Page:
Checking fraud in revenue leakage | Business Standard Column

Last Tuesday, top officials of the goods and services tax (GST) administrations at Centre and states had met. The idea was to deliberate on streamlining, share knowledge and best practices, ways to plug revenue leakage and disseminate data between departments.

This second national GST conference of the commissioners of state tax and chief commissioners of central tax, chaired by the Union revenue secretary, decided on a nine-point plan, mainly to augment revenue by reigning in fraudsters.

One measure being considered is to link foreign exchange remittances with refund of Integrated GST (IGST) for risky and new exporters, apparently to curb fraudulent IGST refund claims.

Already, Rule 96A of the Central GST Rules prescribes that the payment for services exported without payment of IGST must be realised within one year, unless extended by the commissioner.

Also, Rule 89(2)(c) calls for a statement of detail on relevant Bank Realisation Certificates or Foreign Inward Remittance Certificates from service exporters claiming refund of unutilised input tax credit (ITC). The idea now seems to be to extend this obligation to select exporters of goods and services who export on payment of IGST under refund claim.

Whether the laws can selectively discriminate among exporters, how risky exporters will be identified and processes evolved to target fraudulent elements in the trade without inconveniencing genuine exporters remains to be seen.

Another step is to compulsorily investigate all major cases of fake ITC, bogus export and import, and fraudulent refunds, by the investigation wing of the income tax department. For this purpose, a Memorandum of Understanding would be signed among the Central Board of Direct Taxes (CBDT), Central Board of Indirect Taxes and Customs (CBIC) and GST Network to exchange data on a quarterly basis.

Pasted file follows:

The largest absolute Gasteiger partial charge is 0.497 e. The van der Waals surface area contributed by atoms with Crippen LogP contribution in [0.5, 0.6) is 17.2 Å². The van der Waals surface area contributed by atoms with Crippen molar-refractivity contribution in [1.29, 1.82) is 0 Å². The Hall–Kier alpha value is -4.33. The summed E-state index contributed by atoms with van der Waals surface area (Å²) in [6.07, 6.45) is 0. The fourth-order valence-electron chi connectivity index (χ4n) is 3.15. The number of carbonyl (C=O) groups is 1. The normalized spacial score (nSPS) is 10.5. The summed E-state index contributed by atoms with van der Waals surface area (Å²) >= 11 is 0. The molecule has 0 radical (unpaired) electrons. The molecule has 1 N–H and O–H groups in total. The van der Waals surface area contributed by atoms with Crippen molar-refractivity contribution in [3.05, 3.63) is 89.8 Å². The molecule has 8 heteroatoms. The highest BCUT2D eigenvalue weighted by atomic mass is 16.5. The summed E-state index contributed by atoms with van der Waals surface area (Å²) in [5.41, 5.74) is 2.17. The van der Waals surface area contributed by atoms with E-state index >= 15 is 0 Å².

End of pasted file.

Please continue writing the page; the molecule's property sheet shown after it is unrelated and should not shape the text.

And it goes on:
CBIC and CBDT will also share data on cases involving evasion and fraudulent refunds, to enable profiling of fraudsters.

Another move is on a single bank account for foreign remittance receipt and refund disbursement.

This suggestion betrays a poor understanding of how the businesses work. Exporters have considerations such as availability of credit, foreign exchange rates, ease and speed in remittances, operational convenience, etc, while choosing the bank through which they may receive payments. Any attempt to take away these flexibilities in operations can impose unnecessary costs on exporters.

The key message from the meeting is that exporters must get ready for closer scrutiny of their transactions, ITC and refund claims. The President of the Federation of Indian Export Organisations has said it is very unfortunate that exporters have been singled out for GST fraud. As with any other section of society, a fraction of exporters might have misused the GST refund facility.

It will be unfair to subject the entire exporting community for serious checks and investigation, based on alleged misuse by a limited few, he said.

He has requested the government to discuss these issues and explore solutions to minimise, if not avoid, the revenue leakage altogether. The authorities must respond positively.


E-mail: tncrajagopalan@gmail.com

via Checking fraud in revenue leakage | Business Standard Column

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